The Maggi controversy generated public sentiment that varied from outrage to apathy (and nostalgia!). Shockingly, the real issue this incident points to has been sidelined and not given the same kind of attention. We don’t know whether Nestle was adding lead to the products, but the contaminant was finding it’s way into the product somehow. No denying that Nestle has a responsibility to ensure that none of their products should have any contaminants or even traces of any substances that are questionable (though the latter is wishful thinking). But the fact is that contaminants are all around us, if not through Maggi, we are taking them in through most things we eat and drink, including water, and through the air we breathe.
What the nation should be “demanding” instead of asking is transparency in our food production systems – what are the levels of heavy metals and chemicals in our ecosystems, what the government is doing to address them, do our economic and growth policies consider environmental impact and how do they account for them?
In the larger scheme of things, there is only one answer folks. And that is to clean up our ecosystem.
A good start would be to stop polluting it. This doesn’t mean stopping industries and going back to living in caves. The focus needs to be on closed loop and end to end systems. At I Say Organic, by virtue of what we do, we’re always writing about benefits of organic. In light of this issue, do we even need to make any other justification? We can argue against the claims that organic can’t feed the world etc, but is that even important to argue when the survival of our species is at stake? It might sound gloomy, but is it not a real threat? The Nestle story was trending for so long, but the real issue just got hidden somewhere. Perhaps it’s too gloomy? Or maybe we’ve become used to hearing about it too often and it doesn’t remain sensational enough?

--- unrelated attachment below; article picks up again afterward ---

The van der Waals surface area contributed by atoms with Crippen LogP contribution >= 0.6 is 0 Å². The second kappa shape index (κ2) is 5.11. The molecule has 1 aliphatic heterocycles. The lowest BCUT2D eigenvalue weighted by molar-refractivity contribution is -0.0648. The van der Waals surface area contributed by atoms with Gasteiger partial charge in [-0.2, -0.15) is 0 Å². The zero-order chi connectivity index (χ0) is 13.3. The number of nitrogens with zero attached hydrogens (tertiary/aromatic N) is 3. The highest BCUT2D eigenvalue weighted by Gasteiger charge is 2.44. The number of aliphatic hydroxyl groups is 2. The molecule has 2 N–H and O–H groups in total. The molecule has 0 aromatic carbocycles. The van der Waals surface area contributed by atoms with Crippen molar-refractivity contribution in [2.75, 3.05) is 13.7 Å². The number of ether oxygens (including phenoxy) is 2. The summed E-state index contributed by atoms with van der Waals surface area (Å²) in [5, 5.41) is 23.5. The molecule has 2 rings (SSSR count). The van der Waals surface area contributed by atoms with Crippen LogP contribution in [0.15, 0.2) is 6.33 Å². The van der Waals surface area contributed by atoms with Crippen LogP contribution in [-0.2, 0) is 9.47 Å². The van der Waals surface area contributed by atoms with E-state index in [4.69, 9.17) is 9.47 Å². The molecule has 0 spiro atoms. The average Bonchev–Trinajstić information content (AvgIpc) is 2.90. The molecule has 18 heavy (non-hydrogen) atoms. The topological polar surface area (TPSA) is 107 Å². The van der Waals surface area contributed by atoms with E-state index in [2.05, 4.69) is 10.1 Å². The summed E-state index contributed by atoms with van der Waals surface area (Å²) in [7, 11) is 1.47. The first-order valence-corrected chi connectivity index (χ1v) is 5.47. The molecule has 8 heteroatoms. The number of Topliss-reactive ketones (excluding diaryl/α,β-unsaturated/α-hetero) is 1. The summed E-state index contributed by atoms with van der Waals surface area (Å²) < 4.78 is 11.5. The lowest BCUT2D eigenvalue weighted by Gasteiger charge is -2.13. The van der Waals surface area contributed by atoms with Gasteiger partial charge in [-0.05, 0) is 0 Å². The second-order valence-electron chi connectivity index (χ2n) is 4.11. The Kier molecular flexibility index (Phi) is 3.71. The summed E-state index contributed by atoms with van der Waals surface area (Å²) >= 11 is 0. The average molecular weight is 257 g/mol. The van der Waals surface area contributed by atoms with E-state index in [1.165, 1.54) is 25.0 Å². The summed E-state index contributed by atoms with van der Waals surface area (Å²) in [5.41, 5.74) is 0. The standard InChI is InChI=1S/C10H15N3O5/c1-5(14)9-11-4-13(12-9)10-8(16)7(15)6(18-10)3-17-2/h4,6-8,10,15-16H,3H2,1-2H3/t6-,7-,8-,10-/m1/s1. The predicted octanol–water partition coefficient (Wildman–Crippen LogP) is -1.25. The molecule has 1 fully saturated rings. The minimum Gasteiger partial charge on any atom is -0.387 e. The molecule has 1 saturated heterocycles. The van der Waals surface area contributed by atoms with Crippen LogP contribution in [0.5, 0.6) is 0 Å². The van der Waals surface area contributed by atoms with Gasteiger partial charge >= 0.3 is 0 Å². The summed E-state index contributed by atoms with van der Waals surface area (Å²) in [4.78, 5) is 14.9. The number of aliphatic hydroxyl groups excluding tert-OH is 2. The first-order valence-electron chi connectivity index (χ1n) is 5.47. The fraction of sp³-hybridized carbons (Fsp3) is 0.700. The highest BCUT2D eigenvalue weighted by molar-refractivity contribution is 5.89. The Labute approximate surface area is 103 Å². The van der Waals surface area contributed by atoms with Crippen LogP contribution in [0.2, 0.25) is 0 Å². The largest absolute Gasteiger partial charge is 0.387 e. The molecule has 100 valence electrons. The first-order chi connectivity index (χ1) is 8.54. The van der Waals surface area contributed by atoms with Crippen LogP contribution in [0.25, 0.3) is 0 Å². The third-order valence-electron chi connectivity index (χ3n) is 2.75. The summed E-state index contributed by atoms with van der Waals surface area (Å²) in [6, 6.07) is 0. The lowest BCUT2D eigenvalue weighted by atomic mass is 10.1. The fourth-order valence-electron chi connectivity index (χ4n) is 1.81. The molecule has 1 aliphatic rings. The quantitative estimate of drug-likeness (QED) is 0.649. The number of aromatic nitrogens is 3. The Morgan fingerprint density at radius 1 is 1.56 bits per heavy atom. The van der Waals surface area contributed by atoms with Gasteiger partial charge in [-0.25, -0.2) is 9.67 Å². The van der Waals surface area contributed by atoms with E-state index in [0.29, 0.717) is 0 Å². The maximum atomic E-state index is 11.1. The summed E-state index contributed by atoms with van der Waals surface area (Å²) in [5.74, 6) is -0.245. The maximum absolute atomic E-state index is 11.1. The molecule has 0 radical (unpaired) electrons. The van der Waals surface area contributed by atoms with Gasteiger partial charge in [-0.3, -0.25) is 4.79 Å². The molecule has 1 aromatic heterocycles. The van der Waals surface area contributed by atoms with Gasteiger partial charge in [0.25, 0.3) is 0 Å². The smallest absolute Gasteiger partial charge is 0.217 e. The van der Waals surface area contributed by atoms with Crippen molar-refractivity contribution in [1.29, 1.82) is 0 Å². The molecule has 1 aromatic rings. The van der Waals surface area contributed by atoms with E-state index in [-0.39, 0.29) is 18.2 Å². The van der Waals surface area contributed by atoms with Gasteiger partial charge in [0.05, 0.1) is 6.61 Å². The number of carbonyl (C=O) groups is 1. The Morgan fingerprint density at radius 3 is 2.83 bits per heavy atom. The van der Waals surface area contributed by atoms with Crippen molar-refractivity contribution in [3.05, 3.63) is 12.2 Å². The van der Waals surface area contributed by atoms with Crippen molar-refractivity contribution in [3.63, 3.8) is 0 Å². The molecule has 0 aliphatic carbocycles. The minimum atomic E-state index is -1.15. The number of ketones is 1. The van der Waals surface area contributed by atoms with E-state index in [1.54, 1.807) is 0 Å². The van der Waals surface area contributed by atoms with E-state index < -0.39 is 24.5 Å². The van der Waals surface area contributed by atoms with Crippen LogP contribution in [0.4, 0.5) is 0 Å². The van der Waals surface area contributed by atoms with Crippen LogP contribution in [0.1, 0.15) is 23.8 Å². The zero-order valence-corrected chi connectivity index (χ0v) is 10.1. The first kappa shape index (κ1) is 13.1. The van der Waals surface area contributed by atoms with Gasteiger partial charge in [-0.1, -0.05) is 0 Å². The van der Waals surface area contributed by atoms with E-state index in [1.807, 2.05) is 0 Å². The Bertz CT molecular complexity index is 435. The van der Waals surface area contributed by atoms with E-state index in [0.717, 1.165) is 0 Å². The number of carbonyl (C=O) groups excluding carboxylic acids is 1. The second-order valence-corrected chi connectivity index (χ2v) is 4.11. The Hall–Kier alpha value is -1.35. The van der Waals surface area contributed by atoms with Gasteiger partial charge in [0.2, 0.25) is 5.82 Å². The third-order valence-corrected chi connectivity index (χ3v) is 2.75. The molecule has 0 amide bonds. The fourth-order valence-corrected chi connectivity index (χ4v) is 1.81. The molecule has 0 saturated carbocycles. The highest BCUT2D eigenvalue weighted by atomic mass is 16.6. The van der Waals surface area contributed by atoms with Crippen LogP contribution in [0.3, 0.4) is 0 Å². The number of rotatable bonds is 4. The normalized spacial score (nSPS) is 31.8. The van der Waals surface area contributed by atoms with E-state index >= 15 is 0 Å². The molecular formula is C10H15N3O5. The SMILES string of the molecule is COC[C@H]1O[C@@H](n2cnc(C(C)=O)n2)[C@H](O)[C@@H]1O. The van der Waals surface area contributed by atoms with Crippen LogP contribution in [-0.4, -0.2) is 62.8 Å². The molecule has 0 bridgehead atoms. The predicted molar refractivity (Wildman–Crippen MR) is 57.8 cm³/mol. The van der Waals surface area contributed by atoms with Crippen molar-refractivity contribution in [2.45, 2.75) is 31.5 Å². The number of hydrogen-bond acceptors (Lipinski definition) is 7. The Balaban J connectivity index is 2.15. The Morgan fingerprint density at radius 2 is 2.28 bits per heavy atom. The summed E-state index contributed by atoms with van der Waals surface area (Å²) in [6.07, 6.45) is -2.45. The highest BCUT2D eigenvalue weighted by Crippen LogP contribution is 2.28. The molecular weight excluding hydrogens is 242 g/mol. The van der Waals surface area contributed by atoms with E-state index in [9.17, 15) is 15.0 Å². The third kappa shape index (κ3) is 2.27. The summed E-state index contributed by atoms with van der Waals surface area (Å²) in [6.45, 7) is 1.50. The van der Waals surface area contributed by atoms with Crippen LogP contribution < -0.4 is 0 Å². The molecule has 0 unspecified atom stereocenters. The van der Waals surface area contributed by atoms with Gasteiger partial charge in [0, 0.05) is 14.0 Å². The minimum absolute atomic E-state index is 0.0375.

If a country fails to ensure safe food, water and air for its citizens, does GDP matter?
Organic farming is an integral part of the solution. We need to break away from the aura around the word organic and mainstream it.
Organic is not a novelty, it’s an age old practice of growing nutritious food in harmony with nature. We all have to do it together – businesses, consumers, and the government.
Companies, big or small, retailers or manufacturers, have to hold themselves accountable for anything pertaining to food safety. Any successful new company is built on ensuring that it delivers what it’s customers expect from it. For example, we know that authenticity is something that the Indian consumer is skeptical of. So, it is a part of our company’s dna to ensure we do everything possible to vet the farmers we work with, over and above certification, through regular field visits, conducting lab tests on products, and maintaining transparency.
As companies grow, and become corporations, they shouldn’t compromise on accountability regardless of their size or “power”, and that is what we as consumers need to demand for.
In the wake of this controversy, while we urge corporations to make a commitment to ensuring that they sell only what they portray – no misleading advertising, no hidden ingredients, and take responsibility to ensure food safety (and no contamination). At the same time, consumers must also ensure for themselves and their families, that what they are purchasing is not doing anything other than nourishing their bodies. Daily decisions will go a long way in driving long-term change.